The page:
- Monaco Grand Prix
Growing support for Monaco changes
Formula One figures have been defending the Monaco Grand Prix, but agree that changes need to be made to the barrier at the Nouvelle Chicane following Sergio Perez's crash in qualifying.
Perez lost control of his Sauber after running slightly wide exiting the tunnel, and slid sideways in to the barrier at the bottom of the hill resulting in an impact of 80G. The concussion suffered by Perez ruled him out of Sunday's race and kept him in hospital for two nights in observation. Tonio Liuzzi and Nico Rosberg had a similar accidents exiting the tunnel, although neither hit the barrier with Rosberg having an especially lucky escape.
Asked why the situation seemed worse this year, Liuzzi told ESPNF1: "There was a mix of reasons. The tyres were reacting differently compared to last year's Bridgestones, the balance of the car was difficult to find and the tarmac had got a bit worse this year. These problems are exacerbated for a small team like us because we don't have as much downforce on the car and it's not as pinned to the ground.
"As for changes to the circuit next year, it's something that has already been discussed in a meeting and I think we will do something. But Monaco is one of our favourite circuits because of the way it is and I'm sure it will still be good whatever they do next year. Either way we always love to go racing there."
Ex-team owner Eddie Jordan said that there were many reasons for the accidents, and praised the FIA's work in improving the section following Karl Wendlinger's crash in 1994 that left him in a coma, but said that more needed to be done.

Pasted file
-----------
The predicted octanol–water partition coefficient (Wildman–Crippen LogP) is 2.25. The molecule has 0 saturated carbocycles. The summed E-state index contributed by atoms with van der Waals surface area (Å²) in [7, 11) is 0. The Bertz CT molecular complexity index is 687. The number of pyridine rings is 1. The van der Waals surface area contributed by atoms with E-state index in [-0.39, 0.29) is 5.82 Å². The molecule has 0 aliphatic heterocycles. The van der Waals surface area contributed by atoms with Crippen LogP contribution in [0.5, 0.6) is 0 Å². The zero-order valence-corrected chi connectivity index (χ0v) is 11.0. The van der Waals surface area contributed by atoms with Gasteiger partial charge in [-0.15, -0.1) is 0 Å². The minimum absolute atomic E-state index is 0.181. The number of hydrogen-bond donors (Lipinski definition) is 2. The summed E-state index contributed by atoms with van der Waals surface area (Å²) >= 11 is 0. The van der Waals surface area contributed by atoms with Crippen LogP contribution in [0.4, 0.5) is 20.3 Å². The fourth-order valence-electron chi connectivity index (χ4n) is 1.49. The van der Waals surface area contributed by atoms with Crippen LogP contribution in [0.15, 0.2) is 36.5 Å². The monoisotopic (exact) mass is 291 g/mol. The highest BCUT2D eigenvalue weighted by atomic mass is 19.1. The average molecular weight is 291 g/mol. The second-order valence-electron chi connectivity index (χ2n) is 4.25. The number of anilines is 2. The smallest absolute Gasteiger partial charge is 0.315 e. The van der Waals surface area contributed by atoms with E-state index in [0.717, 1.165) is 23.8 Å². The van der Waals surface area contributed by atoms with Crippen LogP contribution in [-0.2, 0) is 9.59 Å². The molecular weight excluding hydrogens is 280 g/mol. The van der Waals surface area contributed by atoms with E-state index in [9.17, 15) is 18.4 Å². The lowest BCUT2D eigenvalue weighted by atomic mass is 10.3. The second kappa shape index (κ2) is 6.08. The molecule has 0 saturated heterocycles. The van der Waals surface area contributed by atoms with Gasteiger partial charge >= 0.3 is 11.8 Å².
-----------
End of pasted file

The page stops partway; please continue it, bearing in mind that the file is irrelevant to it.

"It's probably a combination of things," Jordan said. "The new aerodynamics, the tyres, the asphalt. It's always been a tricky place. The FIA is required to protect the driver to the best of their ability. It has done a lot since then  and it's doing its best: after Rosberg's crash they took away the kerbs. The place where Perez crashed is protected with special cushioning, but it needs to be considered now what more can be done."
BBC commentator and ex-driver Martin Brundle added: "I'm sure they will need to make changes yet again to the tunnel exit chicane run off area, but Monaco will remain one of the greatest sporting challenges. And that means it will remain dangerous too."
It is believed barrier will be moved further back for 2012, extending the run-off area.
"It's a tricky corner and it's an area where it's very difficult to do anything about in terms of safety because it is what it is," Jenson Button said. "It's Monaco, a street circuit, but I still think we need to look further as to what we can do with the run off there."
Nico Rosberg said after his incident on Saturday that he felt moving the barrier would be a relatively easy task, and that the bump in the braking zone also needed addressing.
"I was very fortunate this morning that I completely missed that barrier," Rosberg said. "That barrier has been there for a long time and a lot of things have happened there. Maybe it's time to reconsider because it should be pretty easy to get it out of the way and move it back 50 meters or something. I think it may be time to do that.
"Monaco is generally a dangerous track. It's because you have a very high speed and you jump. As you start braking you jump in the braking zone, and that's a bit of a concern obviously."